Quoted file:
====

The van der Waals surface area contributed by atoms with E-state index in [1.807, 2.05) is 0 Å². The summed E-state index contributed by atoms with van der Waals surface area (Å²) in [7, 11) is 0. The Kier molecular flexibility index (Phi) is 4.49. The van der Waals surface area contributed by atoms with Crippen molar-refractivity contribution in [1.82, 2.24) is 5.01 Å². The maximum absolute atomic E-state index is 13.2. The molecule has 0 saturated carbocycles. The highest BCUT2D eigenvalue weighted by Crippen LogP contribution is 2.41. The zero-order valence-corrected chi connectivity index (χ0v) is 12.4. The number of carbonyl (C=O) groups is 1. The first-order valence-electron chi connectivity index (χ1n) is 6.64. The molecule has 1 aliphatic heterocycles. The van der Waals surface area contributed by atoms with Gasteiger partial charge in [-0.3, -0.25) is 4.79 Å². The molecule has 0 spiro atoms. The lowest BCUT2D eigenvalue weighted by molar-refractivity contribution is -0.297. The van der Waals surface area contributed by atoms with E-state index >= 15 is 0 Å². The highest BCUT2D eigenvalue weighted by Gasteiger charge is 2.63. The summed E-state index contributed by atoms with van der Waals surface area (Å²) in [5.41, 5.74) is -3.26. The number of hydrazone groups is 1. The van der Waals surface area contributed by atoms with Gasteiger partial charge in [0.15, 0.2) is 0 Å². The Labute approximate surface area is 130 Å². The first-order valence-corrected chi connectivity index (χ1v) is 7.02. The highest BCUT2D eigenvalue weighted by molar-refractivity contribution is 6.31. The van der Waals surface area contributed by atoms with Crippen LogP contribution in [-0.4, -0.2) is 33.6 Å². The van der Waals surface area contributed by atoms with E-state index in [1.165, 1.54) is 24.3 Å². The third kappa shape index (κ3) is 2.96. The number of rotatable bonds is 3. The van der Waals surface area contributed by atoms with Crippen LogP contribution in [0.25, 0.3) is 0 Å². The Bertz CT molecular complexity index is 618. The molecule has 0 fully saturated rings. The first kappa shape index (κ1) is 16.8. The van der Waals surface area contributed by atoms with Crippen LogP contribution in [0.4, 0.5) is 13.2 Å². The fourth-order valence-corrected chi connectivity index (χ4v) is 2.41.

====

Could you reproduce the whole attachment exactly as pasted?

The van der Waals surface area contributed by atoms with E-state index in [1.807, 2.05) is 0 Å². The summed E-state index contributed by atoms with van der Waals surface area (Å²) in [7, 11) is 0. The Kier molecular flexibility index (Phi) is 4.49. The van der Waals surface area contributed by atoms with Crippen molar-refractivity contribution in [1.82, 2.24) is 5.01 Å². The maximum absolute atomic E-state index is 13.2. The molecule has 0 saturated carbocycles. The highest BCUT2D eigenvalue weighted by Crippen LogP contribution is 2.41. The zero-order valence-corrected chi connectivity index (χ0v) is 12.4. The number of carbonyl (C=O) groups is 1. The first-order valence-electron chi connectivity index (χ1n) is 6.64. The molecule has 1 aliphatic heterocycles. The van der Waals surface area contributed by atoms with Gasteiger partial charge in [-0.3, -0.25) is 4.79 Å². The molecule has 0 spiro atoms. The lowest BCUT2D eigenvalue weighted by molar-refractivity contribution is -0.297. The van der Waals surface area contributed by atoms with E-state index >= 15 is 0 Å². The highest BCUT2D eigenvalue weighted by Gasteiger charge is 2.63. The summed E-state index contributed by atoms with van der Waals surface area (Å²) in [5.41, 5.74) is -3.26. The number of hydrazone groups is 1. The van der Waals surface area contributed by atoms with Gasteiger partial charge in [0.15, 0.2) is 0 Å². The Labute approximate surface area is 130 Å². The first-order valence-corrected chi connectivity index (χ1v) is 7.02. The highest BCUT2D eigenvalue weighted by molar-refractivity contribution is 6.31. The van der Waals surface area contributed by atoms with Crippen LogP contribution in [-0.4, -0.2) is 33.6 Å². The van der Waals surface area contributed by atoms with E-state index in [1.165, 1.54) is 24.3 Å². The third kappa shape index (κ3) is 2.96. The number of rotatable bonds is 3. The van der Waals surface area contributed by atoms with Crippen LogP contribution in [0.25, 0.3) is 0 Å². The Bertz CT molecular complexity index is 618. The molecule has 0 fully saturated rings. The first kappa shape index (κ1) is 16.8. The van der Waals surface area contributed by atoms with Crippen LogP contribution in [0.4, 0.5) is 13.2 Å². The fourth-order valence-corrected chi connectivity index (χ4v) is 2.41.